How to grow Kaffir lime trees indoors

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The Kaffir lime tree is a dwarf citrus tree that is usually cultivated for use in Asian cooking. Because the Kaffir lime only reaches a height of 1.5 metres (5 feet), the tree is ideal for container gardening and can be grown indoors.

Carefully look at the available sources for your lime tree. It is possible to grow Kaffir limes from seed, but this method is not recommended because it can be unreliable. Kaffir lime trees are readily available from tree nurseries. If you order from an online source, make sure that you choose a tree from a reputable dealer. Find out how the tree is delivered and whether the merchant will guarantee the tree and under what conditions. Get a one-year-old tree because it will produce blooms and fruit faster.

Buy a large pot with good drainage, preferably one made of plastic or foam that retains moisture.

Place a layer of stones in the pot and then add a well-draining soil. Use a good quality potting soil, one that includes 25 per cent compost.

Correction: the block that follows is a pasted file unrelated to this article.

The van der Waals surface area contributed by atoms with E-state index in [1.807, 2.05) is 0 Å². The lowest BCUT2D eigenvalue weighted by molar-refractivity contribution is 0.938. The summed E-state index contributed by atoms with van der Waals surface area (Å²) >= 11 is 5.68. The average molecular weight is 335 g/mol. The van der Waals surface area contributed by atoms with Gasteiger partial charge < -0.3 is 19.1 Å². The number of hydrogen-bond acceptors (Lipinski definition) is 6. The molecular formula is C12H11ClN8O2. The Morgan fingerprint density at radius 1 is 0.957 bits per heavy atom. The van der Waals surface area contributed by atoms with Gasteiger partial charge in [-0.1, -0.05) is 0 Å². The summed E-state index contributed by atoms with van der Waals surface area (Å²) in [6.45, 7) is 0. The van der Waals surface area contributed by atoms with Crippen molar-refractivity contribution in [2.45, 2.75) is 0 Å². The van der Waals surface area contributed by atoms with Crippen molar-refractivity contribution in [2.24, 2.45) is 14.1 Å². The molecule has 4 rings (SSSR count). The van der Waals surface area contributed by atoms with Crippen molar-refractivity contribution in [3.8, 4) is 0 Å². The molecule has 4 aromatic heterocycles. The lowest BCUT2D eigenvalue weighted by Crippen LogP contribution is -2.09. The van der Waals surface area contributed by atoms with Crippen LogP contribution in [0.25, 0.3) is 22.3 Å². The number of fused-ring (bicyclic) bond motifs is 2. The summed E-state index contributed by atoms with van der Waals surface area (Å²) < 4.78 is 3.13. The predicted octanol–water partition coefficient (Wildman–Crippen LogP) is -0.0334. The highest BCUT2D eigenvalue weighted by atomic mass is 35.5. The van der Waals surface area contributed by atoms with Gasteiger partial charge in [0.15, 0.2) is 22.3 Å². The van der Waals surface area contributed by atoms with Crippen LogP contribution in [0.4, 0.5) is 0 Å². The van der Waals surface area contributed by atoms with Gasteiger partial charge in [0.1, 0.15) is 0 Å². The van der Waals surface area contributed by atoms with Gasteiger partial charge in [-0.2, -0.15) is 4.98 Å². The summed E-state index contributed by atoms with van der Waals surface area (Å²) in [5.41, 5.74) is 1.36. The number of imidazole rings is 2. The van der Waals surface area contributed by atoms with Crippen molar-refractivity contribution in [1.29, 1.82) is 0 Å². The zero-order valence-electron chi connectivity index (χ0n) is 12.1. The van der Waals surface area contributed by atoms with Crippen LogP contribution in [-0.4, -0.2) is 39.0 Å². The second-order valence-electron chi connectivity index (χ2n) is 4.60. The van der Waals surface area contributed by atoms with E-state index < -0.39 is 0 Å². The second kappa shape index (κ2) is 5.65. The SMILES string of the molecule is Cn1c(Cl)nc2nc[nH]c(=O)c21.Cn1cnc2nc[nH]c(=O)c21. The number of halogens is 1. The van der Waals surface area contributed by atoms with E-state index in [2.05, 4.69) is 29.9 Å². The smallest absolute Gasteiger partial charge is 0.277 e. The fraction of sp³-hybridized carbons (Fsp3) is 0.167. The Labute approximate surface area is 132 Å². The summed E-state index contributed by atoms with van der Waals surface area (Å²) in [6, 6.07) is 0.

Add about 125 ml (1/2 cup) of slow release fertiliser and mix it into the soil.

Bury the roots of the tree completely and water it.

Understand that Kaffir limes need plenty of light, water and humidity as they are growing. Choose a large enough space for the tree close to a sunny window where it can get plenty of light. The tree should be protected from heating and cooling vents but still have good air circulation.

Check the moisture of the soil frequently. Too much water may result in root rot while too little will keep the tree from thriving. It is best to water thoroughly and then let the soil dry out a bit before watering again. Mist the tree regularly with a spray bottle of water to provide the tree with the humidity it needs.

Take steps to make sure that most of the flowers produce fruit. Spring is the time when the lime flowers the most. But when you grow plants indoors, bees and other insects cannot get inside to pollinate them. To ensure fruit production when plants are growing indoors, use a small brush to lift the pollen from the stamen of one blossom and gently dust it onto the pistil in the centre of another. Within a few days the pistol should begin to develop a tiny new fruit.

To prevent acid and pest problems, every two months dissolve 2 ml (1/2 tsp) of magnesium sulphate, also called Epsom salts, into 1 litre (1 quart) of room temperature water and add it to the soil.

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